Once lord of all it surveyed, former smartphone king BlackBerry (nee RIM) has had a long, dismal descent into mediocrity in recent times.
It's a sad story: my very first smartphone was a BlackBerry 8820, and I was very fond of its excellent keyboard and mechanical scroll-ball. However, times move on and, as its latest offering the BlackBerry Leap demonstrates, it no longer has its finger on the pulse.
That's because the electronics hiding beneath the Leap's severely angled, black rubberised exterior are disturbingly similar to those found inside the BlackBerry Z10 – a smartphone I reviewed back at the start of 2013.
Thus, the Leap has the same 1.5GHz dual-core Qualcomm Snapdragon S4 Plus processor as the Z10, the same allocation of RAM, and the same 16GB of storage.
Its cameras are doppelgangers for the Z10's as well – with resolutions of eight megapixels on the rear and two megapixels on the front – while connectivity leaves much to be desired. It does at least boast 4G support, but single-band 802.11n wi-fi is a disappointment and there's no sign of wireless charging or NFC.
The Leap isn't entirely identical to the Z10; the price, for one, is lower. Where the Z10 came in as a flagship phone, this is more mid-range at US$275. The screen is 0.5-inch larger at 5-inch across the diagonal. The GPU is better, too: it's an Adreno 305 instead of the Z10's Adreno 225, and the physical design is a big departure with a more angular, aggressive and rubbery profile than the Z10.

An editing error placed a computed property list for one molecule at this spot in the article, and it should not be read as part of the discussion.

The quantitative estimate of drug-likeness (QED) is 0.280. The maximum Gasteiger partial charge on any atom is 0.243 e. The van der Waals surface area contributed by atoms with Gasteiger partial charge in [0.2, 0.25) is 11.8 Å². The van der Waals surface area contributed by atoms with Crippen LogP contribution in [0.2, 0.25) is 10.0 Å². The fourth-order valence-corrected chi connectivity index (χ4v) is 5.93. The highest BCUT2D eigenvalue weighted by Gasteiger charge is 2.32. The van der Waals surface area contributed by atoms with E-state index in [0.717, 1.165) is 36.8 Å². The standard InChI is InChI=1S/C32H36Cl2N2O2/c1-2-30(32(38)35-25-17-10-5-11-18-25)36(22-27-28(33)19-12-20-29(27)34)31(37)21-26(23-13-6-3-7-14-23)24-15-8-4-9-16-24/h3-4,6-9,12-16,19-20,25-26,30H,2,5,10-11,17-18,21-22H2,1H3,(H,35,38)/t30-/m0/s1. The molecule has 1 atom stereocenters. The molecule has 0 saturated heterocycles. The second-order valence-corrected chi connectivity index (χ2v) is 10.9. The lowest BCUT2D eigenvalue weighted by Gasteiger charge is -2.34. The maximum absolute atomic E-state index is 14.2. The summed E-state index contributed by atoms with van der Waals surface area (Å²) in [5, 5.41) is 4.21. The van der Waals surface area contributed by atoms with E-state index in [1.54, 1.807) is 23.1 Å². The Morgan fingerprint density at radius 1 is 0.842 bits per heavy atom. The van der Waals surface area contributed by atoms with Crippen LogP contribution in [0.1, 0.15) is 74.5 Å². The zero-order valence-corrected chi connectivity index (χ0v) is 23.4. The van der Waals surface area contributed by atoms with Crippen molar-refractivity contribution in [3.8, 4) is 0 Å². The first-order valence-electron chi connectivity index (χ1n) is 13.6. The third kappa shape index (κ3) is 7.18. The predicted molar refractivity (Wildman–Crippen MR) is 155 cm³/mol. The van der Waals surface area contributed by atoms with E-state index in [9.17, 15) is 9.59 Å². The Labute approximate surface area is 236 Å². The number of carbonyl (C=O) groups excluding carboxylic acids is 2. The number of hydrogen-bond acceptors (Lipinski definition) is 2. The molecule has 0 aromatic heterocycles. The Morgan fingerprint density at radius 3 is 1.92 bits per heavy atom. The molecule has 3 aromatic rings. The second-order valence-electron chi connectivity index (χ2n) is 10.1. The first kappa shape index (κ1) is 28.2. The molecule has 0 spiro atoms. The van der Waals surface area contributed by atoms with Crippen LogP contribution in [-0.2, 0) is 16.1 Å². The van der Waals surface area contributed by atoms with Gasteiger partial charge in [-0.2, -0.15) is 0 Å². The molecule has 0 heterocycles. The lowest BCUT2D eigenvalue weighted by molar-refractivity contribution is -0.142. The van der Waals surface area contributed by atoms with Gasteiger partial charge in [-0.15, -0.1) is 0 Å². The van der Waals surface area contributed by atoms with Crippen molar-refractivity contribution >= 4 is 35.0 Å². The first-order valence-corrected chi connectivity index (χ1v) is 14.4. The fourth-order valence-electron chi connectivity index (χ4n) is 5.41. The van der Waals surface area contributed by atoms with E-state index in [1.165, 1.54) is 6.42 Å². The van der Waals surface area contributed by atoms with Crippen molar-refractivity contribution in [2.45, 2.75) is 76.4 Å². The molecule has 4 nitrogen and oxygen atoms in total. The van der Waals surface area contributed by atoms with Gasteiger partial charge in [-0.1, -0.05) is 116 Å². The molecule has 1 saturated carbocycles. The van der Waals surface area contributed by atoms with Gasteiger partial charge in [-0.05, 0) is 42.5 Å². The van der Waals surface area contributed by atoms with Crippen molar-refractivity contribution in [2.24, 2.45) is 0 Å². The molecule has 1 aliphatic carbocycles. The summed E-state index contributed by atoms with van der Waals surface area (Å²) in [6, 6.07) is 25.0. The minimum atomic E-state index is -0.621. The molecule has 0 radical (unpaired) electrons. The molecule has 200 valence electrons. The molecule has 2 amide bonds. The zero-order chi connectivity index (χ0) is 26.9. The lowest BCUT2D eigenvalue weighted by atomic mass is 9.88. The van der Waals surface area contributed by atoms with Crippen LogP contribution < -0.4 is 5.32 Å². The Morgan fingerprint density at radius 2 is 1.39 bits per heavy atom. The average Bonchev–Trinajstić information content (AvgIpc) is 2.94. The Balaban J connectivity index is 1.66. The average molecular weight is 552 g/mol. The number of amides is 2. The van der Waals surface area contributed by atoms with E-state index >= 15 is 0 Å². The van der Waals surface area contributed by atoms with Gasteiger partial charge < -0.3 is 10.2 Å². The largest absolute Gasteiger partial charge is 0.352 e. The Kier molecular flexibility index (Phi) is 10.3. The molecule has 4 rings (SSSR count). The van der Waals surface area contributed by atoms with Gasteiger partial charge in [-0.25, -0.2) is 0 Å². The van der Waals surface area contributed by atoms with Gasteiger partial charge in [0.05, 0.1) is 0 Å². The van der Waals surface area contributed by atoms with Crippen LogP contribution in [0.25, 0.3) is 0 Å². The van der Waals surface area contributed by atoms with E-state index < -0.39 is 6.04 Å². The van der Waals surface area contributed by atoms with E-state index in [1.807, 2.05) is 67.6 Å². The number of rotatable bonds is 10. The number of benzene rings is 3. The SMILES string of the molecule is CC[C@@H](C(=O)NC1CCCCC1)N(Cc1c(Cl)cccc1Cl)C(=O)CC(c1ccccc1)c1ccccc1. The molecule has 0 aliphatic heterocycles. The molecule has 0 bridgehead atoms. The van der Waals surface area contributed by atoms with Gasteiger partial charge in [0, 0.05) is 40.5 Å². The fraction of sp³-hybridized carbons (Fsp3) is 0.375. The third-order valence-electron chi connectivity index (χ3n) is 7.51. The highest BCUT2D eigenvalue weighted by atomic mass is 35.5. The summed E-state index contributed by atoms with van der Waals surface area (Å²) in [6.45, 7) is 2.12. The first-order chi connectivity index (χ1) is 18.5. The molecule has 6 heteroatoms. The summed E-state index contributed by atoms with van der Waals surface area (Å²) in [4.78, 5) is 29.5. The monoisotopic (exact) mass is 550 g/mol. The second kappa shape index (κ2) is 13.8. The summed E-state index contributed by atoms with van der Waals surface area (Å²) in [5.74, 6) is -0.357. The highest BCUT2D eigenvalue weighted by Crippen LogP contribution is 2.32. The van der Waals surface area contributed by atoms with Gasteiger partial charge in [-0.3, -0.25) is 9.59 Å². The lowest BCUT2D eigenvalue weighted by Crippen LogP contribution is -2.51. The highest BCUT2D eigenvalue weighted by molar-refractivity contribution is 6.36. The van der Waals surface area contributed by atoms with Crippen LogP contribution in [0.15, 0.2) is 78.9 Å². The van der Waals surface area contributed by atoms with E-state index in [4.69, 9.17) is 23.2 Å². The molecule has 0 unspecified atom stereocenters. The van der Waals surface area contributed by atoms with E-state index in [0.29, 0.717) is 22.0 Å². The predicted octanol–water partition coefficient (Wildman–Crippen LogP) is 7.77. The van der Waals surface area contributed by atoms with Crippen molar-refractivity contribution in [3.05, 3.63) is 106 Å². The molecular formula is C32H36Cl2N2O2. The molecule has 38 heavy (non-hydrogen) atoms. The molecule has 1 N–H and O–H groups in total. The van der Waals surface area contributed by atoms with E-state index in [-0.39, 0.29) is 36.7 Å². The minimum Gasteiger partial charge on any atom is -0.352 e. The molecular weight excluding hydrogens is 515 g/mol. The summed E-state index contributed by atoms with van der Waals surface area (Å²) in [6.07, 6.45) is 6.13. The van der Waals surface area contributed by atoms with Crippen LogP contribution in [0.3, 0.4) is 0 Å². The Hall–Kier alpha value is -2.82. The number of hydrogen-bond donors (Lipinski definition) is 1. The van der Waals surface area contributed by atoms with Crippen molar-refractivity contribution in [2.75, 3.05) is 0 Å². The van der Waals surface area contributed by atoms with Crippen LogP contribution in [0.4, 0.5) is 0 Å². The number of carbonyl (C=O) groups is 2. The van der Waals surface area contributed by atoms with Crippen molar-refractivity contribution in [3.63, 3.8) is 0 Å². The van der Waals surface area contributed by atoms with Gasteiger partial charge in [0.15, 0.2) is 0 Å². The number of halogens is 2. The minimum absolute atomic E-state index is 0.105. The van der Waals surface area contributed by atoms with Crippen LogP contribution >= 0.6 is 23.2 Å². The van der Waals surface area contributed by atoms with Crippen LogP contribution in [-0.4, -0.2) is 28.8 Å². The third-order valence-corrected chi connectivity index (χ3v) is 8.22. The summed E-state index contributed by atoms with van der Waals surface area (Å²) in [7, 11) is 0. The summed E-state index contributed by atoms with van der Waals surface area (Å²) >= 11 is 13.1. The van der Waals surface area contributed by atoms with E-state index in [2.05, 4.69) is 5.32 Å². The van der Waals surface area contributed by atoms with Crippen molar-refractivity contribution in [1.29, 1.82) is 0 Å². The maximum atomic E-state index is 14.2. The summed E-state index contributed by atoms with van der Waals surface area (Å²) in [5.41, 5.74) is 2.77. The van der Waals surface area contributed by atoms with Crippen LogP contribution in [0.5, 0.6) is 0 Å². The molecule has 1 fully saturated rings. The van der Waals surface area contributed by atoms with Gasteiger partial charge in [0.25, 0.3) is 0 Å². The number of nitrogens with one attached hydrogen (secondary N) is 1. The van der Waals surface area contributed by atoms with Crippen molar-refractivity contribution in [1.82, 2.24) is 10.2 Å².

None of this succeeds in making the Leap an attractive proposition, however. The design is – not to put too fine a point on it – unpleasant. The dark grey, dimpled soft-touch plastic that wraps around the sides of the phone and abruptly chopped-off top and bottom edges look ugly.
The power button is on the top edge in the middle, and awkward to locate and click with one hand. The buttons on the phone's right side don't have enough of a positive click and the rear panel isn't removable, so you can't get at the 2,800mAh battery.
There's a microSD slot under a flap on the left edge, and the build quality feels solid – but those are the only positive things to say about the design of the BlackBerry Leap. It's entirely uninspiring.
Perhaps the Leap's strongest suit is the quality of its display. Disregarding the fact that the resolution is a little on the low side at 720 x 1,280 (sharp enough at normal viewing distances), it's bright and contrast is excellent, lending colours real punch.
In fact, with a colorimeter I measured maximum brightness at an eye-popping 600cd/m2 and the contrast ratio at 1,058:1, both highly impressive figures; in all conditions, even the most sunny of days, the Leap remains perfectly readable.
Responsiveness and raw performance was a mix of the average and the awful. In day-to-day use, reading and responding to messages, and navigating around BlackBerry 10 OS, it feels perfectly responsive. Considering the age of the processor and how animation-intensive many of the transitions between screens are, that's pretty impressive.
In other respects, however, the Leap can be a real pain to use. Launching apps often takes an age and hefty desktop websites prove a real challenge for the Leap, with scrolling, panning and zooming gestures causing pages to shudder and judder their way around the screen.